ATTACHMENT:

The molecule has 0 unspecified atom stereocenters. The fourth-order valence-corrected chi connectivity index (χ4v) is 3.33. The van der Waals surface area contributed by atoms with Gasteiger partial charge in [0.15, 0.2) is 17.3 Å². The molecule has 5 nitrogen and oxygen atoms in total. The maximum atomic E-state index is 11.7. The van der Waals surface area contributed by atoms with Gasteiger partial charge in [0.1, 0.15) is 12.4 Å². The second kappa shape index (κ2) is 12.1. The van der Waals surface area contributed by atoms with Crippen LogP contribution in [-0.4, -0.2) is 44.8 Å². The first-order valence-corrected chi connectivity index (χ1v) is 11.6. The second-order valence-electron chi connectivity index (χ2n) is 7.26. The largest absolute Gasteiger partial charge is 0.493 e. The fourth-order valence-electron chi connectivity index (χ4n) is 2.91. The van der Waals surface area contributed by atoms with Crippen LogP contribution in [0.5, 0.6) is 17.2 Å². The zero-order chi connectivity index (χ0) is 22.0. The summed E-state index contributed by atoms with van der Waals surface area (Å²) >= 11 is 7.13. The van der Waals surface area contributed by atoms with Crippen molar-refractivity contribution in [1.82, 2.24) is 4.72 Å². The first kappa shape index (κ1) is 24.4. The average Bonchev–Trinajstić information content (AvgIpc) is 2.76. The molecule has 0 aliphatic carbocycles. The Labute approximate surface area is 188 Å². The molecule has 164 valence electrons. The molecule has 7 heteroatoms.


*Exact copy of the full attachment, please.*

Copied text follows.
The molecule has 0 unspecified atom stereocenters. The fourth-order valence-corrected chi connectivity index (χ4v) is 3.33. The van der Waals surface area contributed by atoms with Gasteiger partial charge in [0.15, 0.2) is 17.3 Å². The molecule has 5 nitrogen and oxygen atoms in total. The maximum atomic E-state index is 11.7. The van der Waals surface area contributed by atoms with Gasteiger partial charge in [0.1, 0.15) is 12.4 Å². The second kappa shape index (κ2) is 12.1. The van der Waals surface area contributed by atoms with Crippen LogP contribution in [-0.4, -0.2) is 44.8 Å². The first-order valence-corrected chi connectivity index (χ1v) is 11.6. The second-order valence-electron chi connectivity index (χ2n) is 7.26. The largest absolute Gasteiger partial charge is 0.493 e. The fourth-order valence-electron chi connectivity index (χ4n) is 2.91. The van der Waals surface area contributed by atoms with Crippen LogP contribution in [0.5, 0.6) is 17.2 Å². The zero-order chi connectivity index (χ0) is 22.0. The summed E-state index contributed by atoms with van der Waals surface area (Å²) >= 11 is 7.13. The van der Waals surface area contributed by atoms with Crippen molar-refractivity contribution in [1.82, 2.24) is 4.72 Å². The first kappa shape index (κ1) is 24.4. The average Bonchev–Trinajstić information content (AvgIpc) is 2.76. The molecule has 0 aliphatic carbocycles. The Labute approximate surface area is 188 Å². The molecule has 164 valence electrons. The molecule has 7 heteroatoms.